Investing.com -- Investors look ahead to a busy week of earnings, including quarterly results from some of the largest U.S. banks. Meanwhile, drug-making giant Novartis improves its guidance as it eyes a spin-off of its Sandoz generics division later this year, and Cathie Wood says her ARK investment management firm has written down its stake in Twitter.
1. Bank of America, Morgan Stanley on deck
Corporate earnings Tuesday will include a fresh batch of U.S. banks, with investors keen to see how they have fared since the turmoil in regional lenders hit the financial services sector earlier this year.
Bank of America (NYSE: BAC ) and Morgan Stanley (NYSE: MS ) are set to report their latest results before the start of U.S. trading, as well as smaller players Bank of New York Mellon (NYSE: BK ) and PNC Financial (NYSE: PNC ).
Last week, higher interest rates helped underpin improved targets for net interest income – the difference between what a bank makes from loans and pays for deposits – at larger peers JPMorgan Chase (NYSE: JPM ), Wells Fargo (NYSE: WFC ) and Citigroup (NYSE: C ). Second quarter net income also jumped at JPMorgan and Wells Fargo, although a dearth of dealmaking weighed on profit at Citigroup.
2. U.S. futures mixed
U.S. stock futures were largely mixed on Tuesday as traders awaited the next round of earnings.
The main indices closed in the green in the prior session, boosted in part by a stronger-than-anticipated reading from the Federal Reserve Bank of New York's manufacturing index that hinted at resilient business activity in the face of elevated borrowing costs.
Coupled with last week's June inflation reading that was slower than expected and a jump in preliminary consumer sentiment for July, the manufacturing survey bolstered hopes for continued strength in the broader U.S. economy.
3. Novartis lifts profit guidance, lays out timeline for Sandoz spin-off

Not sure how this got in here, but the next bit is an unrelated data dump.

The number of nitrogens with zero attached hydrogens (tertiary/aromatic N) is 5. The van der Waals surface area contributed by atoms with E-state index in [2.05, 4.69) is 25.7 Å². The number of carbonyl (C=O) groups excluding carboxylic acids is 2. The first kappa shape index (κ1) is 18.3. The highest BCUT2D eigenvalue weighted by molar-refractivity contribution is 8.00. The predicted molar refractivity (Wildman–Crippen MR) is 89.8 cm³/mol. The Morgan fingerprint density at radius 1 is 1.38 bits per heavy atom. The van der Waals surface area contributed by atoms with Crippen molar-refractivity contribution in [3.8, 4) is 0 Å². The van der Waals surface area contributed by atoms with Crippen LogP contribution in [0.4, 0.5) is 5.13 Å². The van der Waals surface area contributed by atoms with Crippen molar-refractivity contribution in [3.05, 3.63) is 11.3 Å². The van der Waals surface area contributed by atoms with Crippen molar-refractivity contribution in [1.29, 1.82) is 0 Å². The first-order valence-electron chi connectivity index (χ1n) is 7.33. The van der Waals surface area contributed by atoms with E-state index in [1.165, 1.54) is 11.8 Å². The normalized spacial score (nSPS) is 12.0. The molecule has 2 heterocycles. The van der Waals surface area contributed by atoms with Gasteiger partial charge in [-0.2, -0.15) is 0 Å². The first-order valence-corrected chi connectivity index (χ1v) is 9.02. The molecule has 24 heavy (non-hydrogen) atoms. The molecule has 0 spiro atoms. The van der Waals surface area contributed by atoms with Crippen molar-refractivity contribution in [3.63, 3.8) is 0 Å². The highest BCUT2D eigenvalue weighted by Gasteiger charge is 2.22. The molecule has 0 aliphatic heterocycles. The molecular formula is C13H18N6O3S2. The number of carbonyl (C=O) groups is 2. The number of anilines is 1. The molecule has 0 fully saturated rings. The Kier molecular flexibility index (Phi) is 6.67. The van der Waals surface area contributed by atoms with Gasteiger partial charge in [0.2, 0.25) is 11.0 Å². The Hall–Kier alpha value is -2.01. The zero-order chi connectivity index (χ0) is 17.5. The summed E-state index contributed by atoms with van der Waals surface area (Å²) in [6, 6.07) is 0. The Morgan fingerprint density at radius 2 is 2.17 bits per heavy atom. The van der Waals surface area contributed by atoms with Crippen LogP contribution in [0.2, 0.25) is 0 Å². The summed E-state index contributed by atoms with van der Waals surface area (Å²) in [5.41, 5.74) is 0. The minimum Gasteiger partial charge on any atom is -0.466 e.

Novartis raised its profit and revenue outlook for 2023 following solid second quarter sales, while the Swiss drugmaker also proposed a timeline for the spin-off of its Sandoz generic medicines unit.
Sales increased by 7% to $13.7 billion at constant currencies, which chief executive Vas Narasimhan said was linked to strong performance across "core therapeutic areas and key geographies." As a result, the company said it now estimates that annual group sales will grow in the high single digit, an improvement from the prior guidance of mid-single-digit. Yearly group core operating income expansion is now seen in the low double digits, up from the high-single-digit previously.
Meanwhile, Novartis said its shareholders will vote on the planned Sandoz spin-off at an extraordinary general meeting in September. If approved, a listing on the SIX Swiss Exchange, as well as an American Depositary Receipt program in the U.S., could come as soon as early in the fourth quarter.
4. Wood's ARK writes down Twitter stake - WSJ
Cathie Wood's ARK Investment Management has written down its stake in Twitter by 47% since Elon Musk bought the social media platform and took it private last year, Wood told the Wall Street Journal.
In an interview with the paper, Wood noted that the write-down reflects how ARK, which owns a small stake in Twitter through its venture fund, takes fair valuation "very seriously." But she remained upbeat about the prospects for Twitter, saying she would "love" to snap up more shares at the new value.
In particular, Wood said she still thinks Musk is "serious" about his plan to turn Twitter into a so-called "everything app" that features a wide range of services like messaging, e-commerce shopping, and peer-to-peer payments.
Wood's comments come as Twitter faces a large debt pile and dwindling advertising revenues, while Musk himself said over the weekend that the company is now cash-flow negative.
At the same time, Twitter must contend with fresh competition from Meta's (NASDAQ: META ) own short-text messaging platform Threads. Wood, however, argued that this rivalry could light a competitive "fire" under Twitter.
5. Oil steadies as U.S. inventory data looms
Crude prices edged up on Tuesday, with the focus turning from concerns over economic weakness in top oil importer China towards a potential tightening of U.S. crude supplies.
Traders are awaiting new figures from the American Petroleum Institute later in the session, as well as numbers from the Energy Information Administration on Wednesday. The data is expected to show a decline in stockpiles after a substantially bigger-than-anticipated build in the prior week.
But sentiment is still dampened by statistics on Monday that showed underwhelming growth in China in the second quarter. Investors are now trying to gauge if Beijing will roll out further stimulus measures in an attempt to refuel the country's sputtering post-pandemic recovery.
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